do not mention the war

Bulgarian Irriation

In Football on October 17, 2019 at 17:45

England have played Bulgaria and English players were the target of heavy racist abuse during the first half of the match. Some notes on football fans in Bulgaria, reactions and irritations.

UEFA’s Priorities

With England winning 6-0 against Bulgaria, the focus was almost exclusively on what has happened in the stands. The scenes were abhorent and must be condemned not just by England and the FA but also UEFA. Yet, this may turn out to be wishful thinking as UEFA seem to value their sponsors more than the players. The Euro 2012 is the prime example. Nicklas Bendtner was fined €100000 for showing off underwear with a rival betting partner than UEFA’s, while the Russian and Spanish associations were fined in combination about €50000. This makes it clear where the emphasis for UEFA lies. That is one side of the debate. UEFA must act but so must the Bulgarian FA. The head of the organisation has resigned in consequence of the incidents at the match.

Banal Racism

The video below by Joel Rockwood gives an insight into how hooligans in Bulgaria have a strong hold on their club. The club’s owner is on positive terms with them and it illustrates the problem of racism and xenphobia within Bulgarian society. It is important to note that not all Bulgarian citizens are accused of being outright racists but a significant section certainly has issues with people from other countries, Roma, homosexuals and anyone who does not fit their small stereotypical mindset. The video is a good demonstration that the problem is not isolated to football but affects society as a whole. The president and owner of CSKA is on personal terms with the hooligan firm “The Animals” and he praises them in the video.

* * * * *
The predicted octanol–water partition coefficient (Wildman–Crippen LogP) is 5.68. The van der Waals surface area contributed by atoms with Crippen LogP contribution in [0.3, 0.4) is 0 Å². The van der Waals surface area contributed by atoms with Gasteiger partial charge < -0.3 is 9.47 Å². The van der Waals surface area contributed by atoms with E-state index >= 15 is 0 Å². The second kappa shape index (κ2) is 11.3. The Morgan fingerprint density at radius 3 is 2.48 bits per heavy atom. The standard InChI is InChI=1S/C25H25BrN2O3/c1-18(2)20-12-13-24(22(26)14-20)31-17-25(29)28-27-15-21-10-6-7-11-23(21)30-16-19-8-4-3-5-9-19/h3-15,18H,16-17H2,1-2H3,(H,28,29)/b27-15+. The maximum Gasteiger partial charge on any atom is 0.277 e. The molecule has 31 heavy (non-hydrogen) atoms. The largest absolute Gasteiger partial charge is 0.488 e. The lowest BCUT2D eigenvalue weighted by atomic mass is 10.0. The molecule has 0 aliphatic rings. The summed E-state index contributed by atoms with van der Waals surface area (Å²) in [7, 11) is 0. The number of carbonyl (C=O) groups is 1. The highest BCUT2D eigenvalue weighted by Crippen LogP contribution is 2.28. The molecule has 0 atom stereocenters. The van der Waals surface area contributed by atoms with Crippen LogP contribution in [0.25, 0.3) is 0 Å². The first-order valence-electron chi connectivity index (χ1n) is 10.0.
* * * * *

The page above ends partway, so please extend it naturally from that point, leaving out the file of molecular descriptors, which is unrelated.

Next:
The book by Michael Billig, “Banal Nationalism” is well known. He defines this term as the display of everyday actions that seem banal on the surface but have far deeper meanings and consequences. These actions are meant to reassure national belonging among people, a sort of tribalism for the nation. For the interviewees in the video, racism is just a normal thing; for them only Bulgarians are respectable people, even people from other cities of the country they have no respect for. Racism serves as a day-to-day assurcance of their own identity, expressed at the football ground and in other aspects of their lifes.

However, this is not limited to the fans but affects the players, too. The Bulgarian goalkeeper, Plamen Illiev, claimed not to have heard any monkey noises or Nazi chants, stating instead that “the English overreacted a bit“. To add insult to injury, Krasimir Balakov, the national coach replied to Jordan Henderson “this is normal”, again downplaying the incident and making him vulnerable to accusations of being a racist. Even though he later backpaddled, the damage was done. During the press conference he stated that at first these incidents need to be proven; he himself was focused on the match and therefore did not hear anything.

Banal racism seems to be part of daily life in Europe, not just in Bulgaria. This contains the exclusion of people on grounds of their colour, their origin, religion and sexuality. It was once described as banter, which is language used to tease someone in a witty or humourous manner. Humour however is often misunderstood. The behaviour of the fans and the reactions of player and coach cannot be misunderstood. It is racism and in the case of Balakov it is at least the acceptance of it.

Diverting Attention

There is another layer to this debate, however. Krasimir Balakov, once again, has pointed it out quite succintly in the tweet below.